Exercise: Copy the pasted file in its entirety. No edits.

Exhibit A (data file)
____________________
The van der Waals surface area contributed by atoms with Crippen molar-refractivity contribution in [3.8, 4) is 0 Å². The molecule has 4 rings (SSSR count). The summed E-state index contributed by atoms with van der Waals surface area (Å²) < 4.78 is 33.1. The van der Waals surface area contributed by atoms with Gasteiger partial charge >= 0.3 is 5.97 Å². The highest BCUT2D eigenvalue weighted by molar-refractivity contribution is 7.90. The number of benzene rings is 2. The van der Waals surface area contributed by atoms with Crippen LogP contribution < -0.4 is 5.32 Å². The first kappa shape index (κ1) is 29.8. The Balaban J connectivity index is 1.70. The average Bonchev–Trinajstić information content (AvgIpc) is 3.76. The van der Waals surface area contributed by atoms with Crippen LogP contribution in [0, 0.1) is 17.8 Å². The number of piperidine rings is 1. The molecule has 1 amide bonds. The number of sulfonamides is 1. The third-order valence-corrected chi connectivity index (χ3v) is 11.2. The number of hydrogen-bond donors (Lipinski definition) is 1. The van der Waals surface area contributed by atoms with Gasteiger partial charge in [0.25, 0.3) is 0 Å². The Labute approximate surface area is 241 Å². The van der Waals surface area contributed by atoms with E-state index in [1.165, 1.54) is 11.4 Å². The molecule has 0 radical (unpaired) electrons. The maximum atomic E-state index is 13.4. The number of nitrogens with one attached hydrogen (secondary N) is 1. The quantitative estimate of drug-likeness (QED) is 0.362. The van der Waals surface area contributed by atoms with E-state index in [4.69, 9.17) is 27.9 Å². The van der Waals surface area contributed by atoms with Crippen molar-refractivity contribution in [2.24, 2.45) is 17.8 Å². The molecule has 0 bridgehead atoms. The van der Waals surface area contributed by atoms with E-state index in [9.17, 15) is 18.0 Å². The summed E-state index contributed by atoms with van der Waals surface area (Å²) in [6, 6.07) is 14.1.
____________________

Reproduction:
The van der Waals surface area contributed by atoms with Crippen molar-refractivity contribution in [3.8, 4) is 0 Å². The molecule has 4 rings (SSSR count). The summed E-state index contributed by atoms with van der Waals surface area (Å²) < 4.78 is 33.1. The van der Waals surface area contributed by atoms with Gasteiger partial charge >= 0.3 is 5.97 Å². The highest BCUT2D eigenvalue weighted by molar-refractivity contribution is 7.90. The number of benzene rings is 2. The van der Waals surface area contributed by atoms with Crippen LogP contribution < -0.4 is 5.32 Å². The first kappa shape index (κ1) is 29.8. The Balaban J connectivity index is 1.70. The average Bonchev–Trinajstić information content (AvgIpc) is 3.76. The van der Waals surface area contributed by atoms with Crippen LogP contribution in [0, 0.1) is 17.8 Å². The number of piperidine rings is 1. The molecule has 1 amide bonds. The number of sulfonamides is 1. The third-order valence-corrected chi connectivity index (χ3v) is 11.2. The number of hydrogen-bond donors (Lipinski definition) is 1. The van der Waals surface area contributed by atoms with Gasteiger partial charge in [0.25, 0.3) is 0 Å². The Labute approximate surface area is 241 Å². The van der Waals surface area contributed by atoms with E-state index in [1.165, 1.54) is 11.4 Å². The molecule has 0 radical (unpaired) electrons. The maximum atomic E-state index is 13.4. The number of nitrogens with one attached hydrogen (secondary N) is 1. The quantitative estimate of drug-likeness (QED) is 0.362. The van der Waals surface area contributed by atoms with E-state index in [4.69, 9.17) is 27.9 Å². The van der Waals surface area contributed by atoms with Crippen molar-refractivity contribution in [2.24, 2.45) is 17.8 Å². The molecule has 0 bridgehead atoms. The van der Waals surface area contributed by atoms with E-state index in [9.17, 15) is 18.0 Å². The summed E-state index contributed by atoms with van der Waals surface area (Å²) in [6, 6.07) is 14.1.